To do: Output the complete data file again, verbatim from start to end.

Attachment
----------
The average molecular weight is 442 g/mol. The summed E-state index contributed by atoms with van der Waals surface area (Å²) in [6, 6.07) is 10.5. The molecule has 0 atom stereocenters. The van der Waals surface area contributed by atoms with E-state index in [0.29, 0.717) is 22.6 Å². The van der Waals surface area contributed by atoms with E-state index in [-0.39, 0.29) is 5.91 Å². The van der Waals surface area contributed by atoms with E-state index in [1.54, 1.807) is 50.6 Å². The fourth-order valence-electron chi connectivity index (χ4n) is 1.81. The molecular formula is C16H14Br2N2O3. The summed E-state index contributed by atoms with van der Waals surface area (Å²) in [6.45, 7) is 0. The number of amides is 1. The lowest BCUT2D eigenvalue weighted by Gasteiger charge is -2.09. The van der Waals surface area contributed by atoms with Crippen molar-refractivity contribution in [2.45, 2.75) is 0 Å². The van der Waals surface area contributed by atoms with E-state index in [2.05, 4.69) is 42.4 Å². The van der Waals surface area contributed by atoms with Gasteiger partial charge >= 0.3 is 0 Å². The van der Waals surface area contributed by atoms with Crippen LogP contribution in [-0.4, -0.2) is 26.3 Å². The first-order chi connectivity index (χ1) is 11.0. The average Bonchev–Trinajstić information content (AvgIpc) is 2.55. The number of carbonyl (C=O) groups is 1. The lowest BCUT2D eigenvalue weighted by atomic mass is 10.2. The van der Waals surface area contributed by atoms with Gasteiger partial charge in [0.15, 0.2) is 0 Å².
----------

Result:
The average molecular weight is 442 g/mol. The summed E-state index contributed by atoms with van der Waals surface area (Å²) in [6, 6.07) is 10.5. The molecule has 0 atom stereocenters. The van der Waals surface area contributed by atoms with E-state index in [0.29, 0.717) is 22.6 Å². The van der Waals surface area contributed by atoms with E-state index in [-0.39, 0.29) is 5.91 Å². The van der Waals surface area contributed by atoms with E-state index in [1.54, 1.807) is 50.6 Å². The fourth-order valence-electron chi connectivity index (χ4n) is 1.81. The molecular formula is C16H14Br2N2O3. The summed E-state index contributed by atoms with van der Waals surface area (Å²) in [6.45, 7) is 0. The number of amides is 1. The lowest BCUT2D eigenvalue weighted by Gasteiger charge is -2.09. The van der Waals surface area contributed by atoms with Crippen molar-refractivity contribution in [2.45, 2.75) is 0 Å². The van der Waals surface area contributed by atoms with E-state index in [2.05, 4.69) is 42.4 Å². The van der Waals surface area contributed by atoms with Gasteiger partial charge >= 0.3 is 0 Å². The van der Waals surface area contributed by atoms with Crippen LogP contribution in [-0.4, -0.2) is 26.3 Å². The first-order chi connectivity index (χ1) is 11.0. The average Bonchev–Trinajstić information content (AvgIpc) is 2.55. The number of carbonyl (C=O) groups is 1. The lowest BCUT2D eigenvalue weighted by atomic mass is 10.2. The van der Waals surface area contributed by atoms with Gasteiger partial charge in [0.15, 0.2) is 0 Å².